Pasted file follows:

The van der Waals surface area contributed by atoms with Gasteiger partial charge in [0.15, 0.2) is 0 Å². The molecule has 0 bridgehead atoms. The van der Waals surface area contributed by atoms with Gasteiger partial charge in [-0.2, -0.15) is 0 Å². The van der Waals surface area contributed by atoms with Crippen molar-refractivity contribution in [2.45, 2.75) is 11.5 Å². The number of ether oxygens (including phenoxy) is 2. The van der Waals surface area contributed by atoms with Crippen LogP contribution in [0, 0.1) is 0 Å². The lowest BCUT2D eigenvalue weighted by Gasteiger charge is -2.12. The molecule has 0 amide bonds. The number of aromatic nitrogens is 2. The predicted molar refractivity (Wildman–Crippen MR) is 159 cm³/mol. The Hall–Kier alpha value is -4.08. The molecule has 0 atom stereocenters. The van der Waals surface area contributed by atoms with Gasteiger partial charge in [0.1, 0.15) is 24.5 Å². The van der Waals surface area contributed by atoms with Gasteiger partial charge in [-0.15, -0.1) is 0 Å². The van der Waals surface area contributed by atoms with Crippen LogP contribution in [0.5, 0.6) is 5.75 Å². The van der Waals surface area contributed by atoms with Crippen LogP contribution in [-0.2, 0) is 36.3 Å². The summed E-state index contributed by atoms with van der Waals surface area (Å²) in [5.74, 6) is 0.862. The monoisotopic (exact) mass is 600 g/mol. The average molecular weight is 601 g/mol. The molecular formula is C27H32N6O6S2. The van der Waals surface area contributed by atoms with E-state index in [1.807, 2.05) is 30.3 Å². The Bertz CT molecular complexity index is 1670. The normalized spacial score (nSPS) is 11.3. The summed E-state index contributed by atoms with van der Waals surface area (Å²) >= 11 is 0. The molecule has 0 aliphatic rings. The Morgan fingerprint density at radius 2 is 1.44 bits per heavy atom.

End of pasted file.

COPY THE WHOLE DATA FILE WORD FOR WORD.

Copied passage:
The van der Waals surface area contributed by atoms with Gasteiger partial charge in [0.15, 0.2) is 0 Å². The molecule has 0 bridgehead atoms. The van der Waals surface area contributed by atoms with Gasteiger partial charge in [-0.2, -0.15) is 0 Å². The van der Waals surface area contributed by atoms with Crippen molar-refractivity contribution in [2.45, 2.75) is 11.5 Å². The number of ether oxygens (including phenoxy) is 2. The van der Waals surface area contributed by atoms with Crippen LogP contribution in [0, 0.1) is 0 Å². The lowest BCUT2D eigenvalue weighted by Gasteiger charge is -2.12. The molecule has 0 amide bonds. The number of aromatic nitrogens is 2. The predicted molar refractivity (Wildman–Crippen MR) is 159 cm³/mol. The Hall–Kier alpha value is -4.08. The molecule has 0 atom stereocenters. The van der Waals surface area contributed by atoms with Gasteiger partial charge in [0.1, 0.15) is 24.5 Å². The van der Waals surface area contributed by atoms with Gasteiger partial charge in [-0.15, -0.1) is 0 Å². The van der Waals surface area contributed by atoms with Crippen LogP contribution in [0.5, 0.6) is 5.75 Å². The van der Waals surface area contributed by atoms with Crippen LogP contribution in [-0.2, 0) is 36.3 Å². The summed E-state index contributed by atoms with van der Waals surface area (Å²) in [5.74, 6) is 0.862. The monoisotopic (exact) mass is 600 g/mol. The average molecular weight is 601 g/mol. The molecular formula is C27H32N6O6S2. The van der Waals surface area contributed by atoms with E-state index in [1.807, 2.05) is 30.3 Å². The Bertz CT molecular complexity index is 1670. The normalized spacial score (nSPS) is 11.3. The summed E-state index contributed by atoms with van der Waals surface area (Å²) >= 11 is 0. The molecule has 0 aliphatic rings. The Morgan fingerprint density at radius 2 is 1.44 bits per heavy atom.